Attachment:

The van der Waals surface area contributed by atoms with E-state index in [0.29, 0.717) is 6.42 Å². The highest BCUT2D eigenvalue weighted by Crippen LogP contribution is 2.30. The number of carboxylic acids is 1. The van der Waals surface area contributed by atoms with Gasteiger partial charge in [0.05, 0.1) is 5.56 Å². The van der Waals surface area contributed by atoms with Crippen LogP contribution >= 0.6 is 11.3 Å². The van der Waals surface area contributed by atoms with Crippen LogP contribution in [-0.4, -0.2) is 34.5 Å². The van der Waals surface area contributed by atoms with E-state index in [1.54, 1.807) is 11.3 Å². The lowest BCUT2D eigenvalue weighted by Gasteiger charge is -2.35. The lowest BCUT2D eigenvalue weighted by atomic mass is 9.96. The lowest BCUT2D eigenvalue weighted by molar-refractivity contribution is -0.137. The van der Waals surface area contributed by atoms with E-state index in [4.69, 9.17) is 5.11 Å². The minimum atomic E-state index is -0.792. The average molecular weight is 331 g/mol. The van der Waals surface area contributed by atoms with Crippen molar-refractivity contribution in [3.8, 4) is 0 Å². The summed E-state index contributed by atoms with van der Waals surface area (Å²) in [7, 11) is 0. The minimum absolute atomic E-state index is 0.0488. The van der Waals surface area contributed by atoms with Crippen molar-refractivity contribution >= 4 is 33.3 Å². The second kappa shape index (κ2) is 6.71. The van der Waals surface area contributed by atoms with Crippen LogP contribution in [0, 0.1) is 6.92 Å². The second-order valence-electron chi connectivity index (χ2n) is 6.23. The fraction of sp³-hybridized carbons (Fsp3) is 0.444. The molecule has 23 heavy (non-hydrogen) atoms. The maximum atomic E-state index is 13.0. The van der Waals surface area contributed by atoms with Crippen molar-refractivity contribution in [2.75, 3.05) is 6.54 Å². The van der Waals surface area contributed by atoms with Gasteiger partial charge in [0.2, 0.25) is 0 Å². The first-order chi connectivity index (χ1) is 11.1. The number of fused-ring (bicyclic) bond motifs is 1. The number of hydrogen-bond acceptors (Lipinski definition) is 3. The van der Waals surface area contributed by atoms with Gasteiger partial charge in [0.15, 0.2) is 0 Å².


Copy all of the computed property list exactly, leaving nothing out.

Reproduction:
The van der Waals surface area contributed by atoms with E-state index in [0.29, 0.717) is 6.42 Å². The highest BCUT2D eigenvalue weighted by Crippen LogP contribution is 2.30. The number of carboxylic acids is 1. The van der Waals surface area contributed by atoms with Gasteiger partial charge in [0.05, 0.1) is 5.56 Å². The van der Waals surface area contributed by atoms with Crippen LogP contribution >= 0.6 is 11.3 Å². The van der Waals surface area contributed by atoms with Crippen LogP contribution in [-0.4, -0.2) is 34.5 Å². The van der Waals surface area contributed by atoms with E-state index in [1.54, 1.807) is 11.3 Å². The lowest BCUT2D eigenvalue weighted by Gasteiger charge is -2.35. The lowest BCUT2D eigenvalue weighted by atomic mass is 9.96. The lowest BCUT2D eigenvalue weighted by molar-refractivity contribution is -0.137. The van der Waals surface area contributed by atoms with E-state index in [4.69, 9.17) is 5.11 Å². The minimum atomic E-state index is -0.792. The average molecular weight is 331 g/mol. The van der Waals surface area contributed by atoms with Crippen molar-refractivity contribution in [3.8, 4) is 0 Å². The summed E-state index contributed by atoms with van der Waals surface area (Å²) in [7, 11) is 0. The minimum absolute atomic E-state index is 0.0488. The van der Waals surface area contributed by atoms with Crippen molar-refractivity contribution >= 4 is 33.3 Å². The second kappa shape index (κ2) is 6.71. The van der Waals surface area contributed by atoms with Crippen LogP contribution in [0, 0.1) is 6.92 Å². The second-order valence-electron chi connectivity index (χ2n) is 6.23. The fraction of sp³-hybridized carbons (Fsp3) is 0.444. The molecule has 23 heavy (non-hydrogen) atoms. The maximum atomic E-state index is 13.0. The van der Waals surface area contributed by atoms with Crippen molar-refractivity contribution in [2.75, 3.05) is 6.54 Å². The van der Waals surface area contributed by atoms with Gasteiger partial charge in [0.2, 0.25) is 0 Å². The first-order chi connectivity index (χ1) is 11.1. The number of fused-ring (bicyclic) bond motifs is 1. The number of hydrogen-bond acceptors (Lipinski definition) is 3. The van der Waals surface area contributed by atoms with Gasteiger partial charge in [0.15, 0.2) is 0 Å².